In a typical General Motors application, long cranking times may be caused by the engine oil pressure switch bypassing a failed fuel pump relay after the engine is cranked long enough to build up oil pressure. In Chrysler applications, an auto shut down (ASD) activates the ignition system and fuel pump. Before replacing a fuel pump, remind your installer that a signal from the crankshaft position sensor (CKP) to the PCM is required before the PCM will close the ASD relay and fuel pump circuit.
A dirty or defective airflow sensor, especially on Ford products, often causes stalling and surging complaints normally associated with a worn fuel pump. In the case of many imports, a signal from a vane-type airflow sensor activates the fuel pump relay. If an air leak is present in the duct between the airflow sensor and the throttle plate, the sensor won’t activate the fuel pump during cranking, and the engine will fail to start. A simple test is to remove the air filter and manually open the airflow sensor vane a slight amount during cranking. If the fuel pump activates, the problem exists with the air duct, not the fuel pump.
Early 1980s import and domestic fuel injection systems used a low-pressure primary supply fuel pump located in the fuel tank to supply a secondary, high-pressure fuel pump located on the vehicle frame. Remember that overlooking a worn primary fuel pump may cause successive failures in the high-pressure fuel pump.
Similarly, many technicians test fuel pressure only to ignore fuel volume. Without adequate fuel volume, an engine will generally lose power under load. While a clogged fuel filter usually causes low volume, a worn fuel pump may also cause the same symptoms, especially after an extended period of operation. Clogged fuel filters also cause rapid fuel pump wear, which is why the fuel filter should be changed at 30,000-mile intervals and after installing a new fuel pump.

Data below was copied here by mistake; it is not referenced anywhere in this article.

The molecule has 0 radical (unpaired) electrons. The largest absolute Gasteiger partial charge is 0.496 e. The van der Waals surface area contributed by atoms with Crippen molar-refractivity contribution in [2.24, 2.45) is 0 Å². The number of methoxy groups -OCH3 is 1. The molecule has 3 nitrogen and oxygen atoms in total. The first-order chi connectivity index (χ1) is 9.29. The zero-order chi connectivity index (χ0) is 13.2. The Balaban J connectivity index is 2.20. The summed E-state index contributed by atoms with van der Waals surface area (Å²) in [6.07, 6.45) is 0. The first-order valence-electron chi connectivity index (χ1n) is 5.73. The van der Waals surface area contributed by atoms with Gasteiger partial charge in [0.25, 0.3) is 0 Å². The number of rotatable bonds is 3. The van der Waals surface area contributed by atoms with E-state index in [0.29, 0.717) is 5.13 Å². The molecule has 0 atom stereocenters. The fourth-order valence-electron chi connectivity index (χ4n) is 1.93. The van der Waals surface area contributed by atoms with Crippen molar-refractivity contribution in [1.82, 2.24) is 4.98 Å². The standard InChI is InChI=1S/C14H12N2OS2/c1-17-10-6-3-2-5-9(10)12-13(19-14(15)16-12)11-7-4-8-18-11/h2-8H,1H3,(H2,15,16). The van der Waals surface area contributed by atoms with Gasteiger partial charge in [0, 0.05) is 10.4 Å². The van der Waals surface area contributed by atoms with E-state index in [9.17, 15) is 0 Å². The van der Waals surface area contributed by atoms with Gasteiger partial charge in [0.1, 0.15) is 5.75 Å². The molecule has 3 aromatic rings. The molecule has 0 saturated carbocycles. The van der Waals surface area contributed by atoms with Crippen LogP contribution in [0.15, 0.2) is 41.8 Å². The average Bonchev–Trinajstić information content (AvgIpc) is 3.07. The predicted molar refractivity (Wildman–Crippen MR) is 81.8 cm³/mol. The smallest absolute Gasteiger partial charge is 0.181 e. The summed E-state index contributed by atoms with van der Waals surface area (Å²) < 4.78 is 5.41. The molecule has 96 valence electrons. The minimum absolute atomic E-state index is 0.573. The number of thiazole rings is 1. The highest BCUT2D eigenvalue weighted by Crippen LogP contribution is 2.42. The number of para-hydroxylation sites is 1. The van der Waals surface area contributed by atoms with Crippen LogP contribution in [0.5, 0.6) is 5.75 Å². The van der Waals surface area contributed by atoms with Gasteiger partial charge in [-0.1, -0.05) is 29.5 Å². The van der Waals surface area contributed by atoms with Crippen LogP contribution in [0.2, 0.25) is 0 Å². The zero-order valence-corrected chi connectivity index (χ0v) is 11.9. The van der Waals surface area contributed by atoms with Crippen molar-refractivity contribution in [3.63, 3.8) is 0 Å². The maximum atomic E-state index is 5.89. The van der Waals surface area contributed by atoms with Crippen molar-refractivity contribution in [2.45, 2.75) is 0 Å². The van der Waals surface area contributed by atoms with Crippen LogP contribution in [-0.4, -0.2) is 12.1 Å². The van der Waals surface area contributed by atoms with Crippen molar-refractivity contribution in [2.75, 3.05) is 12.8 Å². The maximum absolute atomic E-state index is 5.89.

Defective fuel pressure regulators most often develop excessive pressures that drive the fuel injectors rich. Similarly, if the pressure regulator diaphragm leaks through its vacuum hose into the engine intake manifold, the fuel mixture will also become excessively rich.
While most conventional fuel pressure regulators are located at the end of the fuel injector rail, many new single-line systems incorporate the fuel pressure regulator in the fuel pump module, along with the fuel level sensor and fuel pump. In most cases, a pressure regulator failure requires replacement of the entire fuel pump module assembly.
Some fuel injectors are prone to external fuel leakage, while others are prone to internal electrical shorts that prevent the injector from opening properly. Most fuel injectors, however, will last the life of the vehicle and require only an occasional flushing or cleaning to maintain efficient operation.
One exception to conventional fuel injector diagnostics is the General Motors Vortec system, which locates the fuel pressure regulator, fuel injectors and fuel injector nozzles inside the intake manifold. Consequently, a fuel pressure regulator or injector fuel line leak will cause rich operation. More specific to the Vortec, low-quality fuel can cause the fuel injector nozzles to “stick” closed and cause an engine miss, which results in an illuminated MIL and causes a P0300 misfire trouble code to be stored in the PCM’s diagnostic memory. Many untrained installers will attribute this to spark plug failure. While professional attention is required to unclog Vortec injectors, recommending a quality fuel injector-cleaning additive to add to the fuel tank after each oil change will help avoid recurrences of this very “sticky” problem.